Why we need women’s circles…and why I formed one
by Lisa Veronese
Remember in our teen years when hours-long phone calls into the night were the norm, when we’d meet at one another’s lockers to vent, rant, and rage about the injustices done to us in first period math class, or when time spent together was a screen-free experience of connection and support? Maybe aside from cottage “girls getaways”, or spa retreats available to the most fortunate few, as we age, our busy work/family lives can make it increasingly challenging to have the opportunity to meet in sisterhood with other women on a regular basis.
While we need the support of one another in our teen years to help us get through the pulling tides of emotions and the aches of learning who we are, don’t we need this just as much or even more in later life when we are increasingly isolated in our homes or routines, when we find ourselves confronted with the often shocking limitations of knowledge and research relating to women’s health, when we feel frustration that no one told us how to deal with our aging bodies and brains, aging parents, changing partnerships, shifting friendships, or existential crises? That’s not to say that men who are near and dear to us cannot offer us support and care, but there is something profound about sharing our experiences as women with one another that, like a wave of a magic wand, has the ability to make us feel less alone or “crazy,” and maybe even understood.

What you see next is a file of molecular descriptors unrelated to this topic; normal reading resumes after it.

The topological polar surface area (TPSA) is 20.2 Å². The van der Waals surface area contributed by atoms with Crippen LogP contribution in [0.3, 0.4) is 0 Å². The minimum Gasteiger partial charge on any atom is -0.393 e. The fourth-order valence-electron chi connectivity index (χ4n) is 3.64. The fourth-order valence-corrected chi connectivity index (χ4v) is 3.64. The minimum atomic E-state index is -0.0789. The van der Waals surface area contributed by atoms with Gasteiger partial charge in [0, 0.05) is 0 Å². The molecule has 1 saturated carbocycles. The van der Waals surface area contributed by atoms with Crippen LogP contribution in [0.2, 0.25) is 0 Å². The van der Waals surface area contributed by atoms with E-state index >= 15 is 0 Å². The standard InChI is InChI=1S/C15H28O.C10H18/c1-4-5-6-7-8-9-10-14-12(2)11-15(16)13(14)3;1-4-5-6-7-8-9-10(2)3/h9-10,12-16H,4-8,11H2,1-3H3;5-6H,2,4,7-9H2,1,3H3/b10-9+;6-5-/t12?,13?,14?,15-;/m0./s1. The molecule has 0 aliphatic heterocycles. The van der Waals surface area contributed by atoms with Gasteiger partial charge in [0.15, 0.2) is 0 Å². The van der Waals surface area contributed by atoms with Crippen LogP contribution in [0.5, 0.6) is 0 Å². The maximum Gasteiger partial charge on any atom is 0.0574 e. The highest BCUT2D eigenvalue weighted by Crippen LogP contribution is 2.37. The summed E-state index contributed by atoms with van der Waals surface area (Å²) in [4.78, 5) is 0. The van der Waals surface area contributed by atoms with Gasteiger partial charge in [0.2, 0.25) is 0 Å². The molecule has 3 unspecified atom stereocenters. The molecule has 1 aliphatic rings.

To be honest, I could have used a women’s circle when I was in my early 30s, a time when I was just starting to feel a twinge that my low self-esteem, body image issues, and eating disorder may not need to persist for the rest of my life; this was also a time when my partnership faced massive challenges, when I was trying to sort out this whole new motherhood gig, and was still losing sleep over “what do I want to be when I grow up?” I did seek out women friends of different ages and experiences, and would dig into my schedule for holes so that one by one we could meet for coffee, or chat over the phone. I was only awakening to the value of such connections, to what a hug or a simple “yes, I’ve been there!” could shift..
Now that I’m in my 40s, I know for certain that the way to feel less alone in the waves is to wave to one another: “I see you”, and “me too.” Whether we want to admit it or not, the way we are situated and thus experience the world is different, as are our workplace challenges, and familial demands; and (for those of us who are cis-gendered) our hormonal fluctuations can dramatically impact our well-being in a way that has not been of historical interest to medical science beyond “PMS” and “hysteria.” I feel that women of all ages, experiences, and backgrounds can benefit in some way from being around one another, from feeling a sense of community, from holding space and listening to feeling safe and openly sharing. It is from my own desires for this that I’ve created the Glow Goddess Circle.